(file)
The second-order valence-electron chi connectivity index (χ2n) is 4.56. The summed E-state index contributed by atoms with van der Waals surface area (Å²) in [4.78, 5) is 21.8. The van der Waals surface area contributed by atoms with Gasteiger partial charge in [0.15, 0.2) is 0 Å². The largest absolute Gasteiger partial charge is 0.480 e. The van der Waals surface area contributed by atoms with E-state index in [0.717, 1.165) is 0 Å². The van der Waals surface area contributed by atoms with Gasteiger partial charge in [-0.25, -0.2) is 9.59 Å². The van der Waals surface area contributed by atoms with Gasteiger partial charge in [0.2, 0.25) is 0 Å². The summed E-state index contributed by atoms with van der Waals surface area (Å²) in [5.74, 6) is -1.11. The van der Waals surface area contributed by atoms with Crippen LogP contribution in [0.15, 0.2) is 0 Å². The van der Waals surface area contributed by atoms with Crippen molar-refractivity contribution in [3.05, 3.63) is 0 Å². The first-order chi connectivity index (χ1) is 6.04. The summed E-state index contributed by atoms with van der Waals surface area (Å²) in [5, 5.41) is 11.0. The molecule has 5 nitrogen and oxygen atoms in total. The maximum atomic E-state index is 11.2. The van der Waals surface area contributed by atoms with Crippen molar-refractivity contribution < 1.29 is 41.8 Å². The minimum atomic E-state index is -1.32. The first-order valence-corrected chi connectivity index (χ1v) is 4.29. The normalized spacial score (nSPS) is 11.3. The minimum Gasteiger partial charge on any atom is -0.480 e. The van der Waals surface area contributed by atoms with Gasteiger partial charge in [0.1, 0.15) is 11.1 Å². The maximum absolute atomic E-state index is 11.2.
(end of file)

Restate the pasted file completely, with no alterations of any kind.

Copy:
The second-order valence-electron chi connectivity index (χ2n) is 4.56. The summed E-state index contributed by atoms with van der Waals surface area (Å²) in [4.78, 5) is 21.8. The van der Waals surface area contributed by atoms with Gasteiger partial charge in [0.15, 0.2) is 0 Å². The largest absolute Gasteiger partial charge is 0.480 e. The van der Waals surface area contributed by atoms with E-state index in [0.717, 1.165) is 0 Å². The van der Waals surface area contributed by atoms with Gasteiger partial charge in [-0.25, -0.2) is 9.59 Å². The van der Waals surface area contributed by atoms with Gasteiger partial charge in [0.2, 0.25) is 0 Å². The summed E-state index contributed by atoms with van der Waals surface area (Å²) in [5.74, 6) is -1.11. The van der Waals surface area contributed by atoms with Crippen LogP contribution in [0.15, 0.2) is 0 Å². The van der Waals surface area contributed by atoms with Crippen molar-refractivity contribution in [3.05, 3.63) is 0 Å². The first-order chi connectivity index (χ1) is 6.04. The summed E-state index contributed by atoms with van der Waals surface area (Å²) in [5, 5.41) is 11.0. The molecule has 5 nitrogen and oxygen atoms in total. The maximum atomic E-state index is 11.2. The van der Waals surface area contributed by atoms with Crippen molar-refractivity contribution < 1.29 is 41.8 Å². The minimum atomic E-state index is -1.32. The first-order valence-corrected chi connectivity index (χ1v) is 4.29. The normalized spacial score (nSPS) is 11.3. The minimum Gasteiger partial charge on any atom is -0.480 e. The van der Waals surface area contributed by atoms with Gasteiger partial charge in [0.1, 0.15) is 11.1 Å². The maximum absolute atomic E-state index is 11.2.